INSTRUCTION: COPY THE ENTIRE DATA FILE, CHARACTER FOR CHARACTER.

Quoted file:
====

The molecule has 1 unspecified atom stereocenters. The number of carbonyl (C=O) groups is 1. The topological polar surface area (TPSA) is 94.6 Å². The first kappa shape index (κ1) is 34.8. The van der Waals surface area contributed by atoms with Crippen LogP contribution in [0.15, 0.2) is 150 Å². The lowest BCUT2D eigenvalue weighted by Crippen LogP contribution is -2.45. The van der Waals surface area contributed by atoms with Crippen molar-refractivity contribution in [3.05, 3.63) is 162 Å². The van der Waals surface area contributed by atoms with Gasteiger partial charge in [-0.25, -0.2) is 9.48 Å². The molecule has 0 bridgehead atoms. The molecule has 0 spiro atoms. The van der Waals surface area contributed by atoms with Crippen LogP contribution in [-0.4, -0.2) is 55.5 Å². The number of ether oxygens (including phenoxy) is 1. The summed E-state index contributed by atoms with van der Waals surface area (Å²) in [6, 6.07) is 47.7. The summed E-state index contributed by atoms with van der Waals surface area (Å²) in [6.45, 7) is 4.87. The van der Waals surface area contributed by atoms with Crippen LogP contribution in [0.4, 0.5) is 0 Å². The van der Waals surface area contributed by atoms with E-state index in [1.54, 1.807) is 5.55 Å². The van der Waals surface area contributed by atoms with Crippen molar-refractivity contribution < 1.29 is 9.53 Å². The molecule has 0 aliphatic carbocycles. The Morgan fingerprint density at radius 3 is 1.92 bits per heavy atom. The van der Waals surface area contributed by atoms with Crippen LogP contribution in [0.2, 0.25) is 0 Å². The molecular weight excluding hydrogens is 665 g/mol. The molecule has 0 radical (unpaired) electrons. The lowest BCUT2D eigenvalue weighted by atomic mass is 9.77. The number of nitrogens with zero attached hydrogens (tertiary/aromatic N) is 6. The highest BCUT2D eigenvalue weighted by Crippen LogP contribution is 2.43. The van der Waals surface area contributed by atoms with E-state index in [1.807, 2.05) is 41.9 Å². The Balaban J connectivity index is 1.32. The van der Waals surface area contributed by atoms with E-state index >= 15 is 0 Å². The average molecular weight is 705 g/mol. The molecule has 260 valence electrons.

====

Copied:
The molecule has 1 unspecified atom stereocenters. The number of carbonyl (C=O) groups is 1. The topological polar surface area (TPSA) is 94.6 Å². The first kappa shape index (κ1) is 34.8. The van der Waals surface area contributed by atoms with Crippen LogP contribution in [0.15, 0.2) is 150 Å². The lowest BCUT2D eigenvalue weighted by Crippen LogP contribution is -2.45. The van der Waals surface area contributed by atoms with Crippen molar-refractivity contribution in [3.05, 3.63) is 162 Å². The van der Waals surface area contributed by atoms with Gasteiger partial charge in [-0.25, -0.2) is 9.48 Å². The molecule has 0 bridgehead atoms. The molecule has 0 spiro atoms. The van der Waals surface area contributed by atoms with Crippen LogP contribution in [-0.4, -0.2) is 55.5 Å². The number of ether oxygens (including phenoxy) is 1. The summed E-state index contributed by atoms with van der Waals surface area (Å²) in [6, 6.07) is 47.7. The summed E-state index contributed by atoms with van der Waals surface area (Å²) in [6.45, 7) is 4.87. The van der Waals surface area contributed by atoms with Crippen LogP contribution in [0.4, 0.5) is 0 Å². The van der Waals surface area contributed by atoms with E-state index in [1.54, 1.807) is 5.55 Å². The van der Waals surface area contributed by atoms with Crippen molar-refractivity contribution < 1.29 is 9.53 Å². The molecule has 0 aliphatic carbocycles. The Morgan fingerprint density at radius 3 is 1.92 bits per heavy atom. The van der Waals surface area contributed by atoms with Crippen LogP contribution in [0.2, 0.25) is 0 Å². The molecular weight excluding hydrogens is 665 g/mol. The molecule has 0 radical (unpaired) electrons. The lowest BCUT2D eigenvalue weighted by atomic mass is 9.77. The number of nitrogens with zero attached hydrogens (tertiary/aromatic N) is 6. The highest BCUT2D eigenvalue weighted by Crippen LogP contribution is 2.43. The van der Waals surface area contributed by atoms with E-state index in [1.807, 2.05) is 41.9 Å². The Balaban J connectivity index is 1.32. The van der Waals surface area contributed by atoms with E-state index >= 15 is 0 Å². The average molecular weight is 705 g/mol. The molecule has 260 valence electrons.